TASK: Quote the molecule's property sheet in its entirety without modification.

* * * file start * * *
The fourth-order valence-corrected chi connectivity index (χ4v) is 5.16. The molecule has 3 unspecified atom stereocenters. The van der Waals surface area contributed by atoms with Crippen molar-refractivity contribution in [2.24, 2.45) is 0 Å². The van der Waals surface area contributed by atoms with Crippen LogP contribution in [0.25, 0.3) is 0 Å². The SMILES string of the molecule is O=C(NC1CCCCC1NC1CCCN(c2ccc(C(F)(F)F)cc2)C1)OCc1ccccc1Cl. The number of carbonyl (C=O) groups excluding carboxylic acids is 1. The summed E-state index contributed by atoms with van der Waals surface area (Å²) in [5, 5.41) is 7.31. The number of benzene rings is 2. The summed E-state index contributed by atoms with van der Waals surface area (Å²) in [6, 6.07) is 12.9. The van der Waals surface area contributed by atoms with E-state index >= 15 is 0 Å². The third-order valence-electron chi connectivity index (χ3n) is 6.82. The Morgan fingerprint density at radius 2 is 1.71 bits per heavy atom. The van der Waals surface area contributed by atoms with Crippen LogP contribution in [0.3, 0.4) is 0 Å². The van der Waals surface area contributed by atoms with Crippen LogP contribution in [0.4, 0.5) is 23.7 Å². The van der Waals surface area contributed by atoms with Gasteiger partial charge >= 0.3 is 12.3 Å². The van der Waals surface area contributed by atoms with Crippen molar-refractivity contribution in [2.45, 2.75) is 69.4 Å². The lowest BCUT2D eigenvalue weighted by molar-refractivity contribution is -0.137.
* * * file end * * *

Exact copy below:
The fourth-order valence-corrected chi connectivity index (χ4v) is 5.16. The molecule has 3 unspecified atom stereocenters. The van der Waals surface area contributed by atoms with Crippen molar-refractivity contribution in [2.24, 2.45) is 0 Å². The van der Waals surface area contributed by atoms with Crippen LogP contribution in [0.25, 0.3) is 0 Å². The SMILES string of the molecule is O=C(NC1CCCCC1NC1CCCN(c2ccc(C(F)(F)F)cc2)C1)OCc1ccccc1Cl. The number of carbonyl (C=O) groups excluding carboxylic acids is 1. The summed E-state index contributed by atoms with van der Waals surface area (Å²) in [5, 5.41) is 7.31. The number of benzene rings is 2. The summed E-state index contributed by atoms with van der Waals surface area (Å²) in [6, 6.07) is 12.9. The van der Waals surface area contributed by atoms with E-state index >= 15 is 0 Å². The third-order valence-electron chi connectivity index (χ3n) is 6.82. The Morgan fingerprint density at radius 2 is 1.71 bits per heavy atom. The van der Waals surface area contributed by atoms with Crippen LogP contribution in [0.3, 0.4) is 0 Å². The van der Waals surface area contributed by atoms with Crippen LogP contribution in [0.4, 0.5) is 23.7 Å². The van der Waals surface area contributed by atoms with Gasteiger partial charge >= 0.3 is 12.3 Å². The van der Waals surface area contributed by atoms with Crippen molar-refractivity contribution in [2.45, 2.75) is 69.4 Å². The lowest BCUT2D eigenvalue weighted by molar-refractivity contribution is -0.137.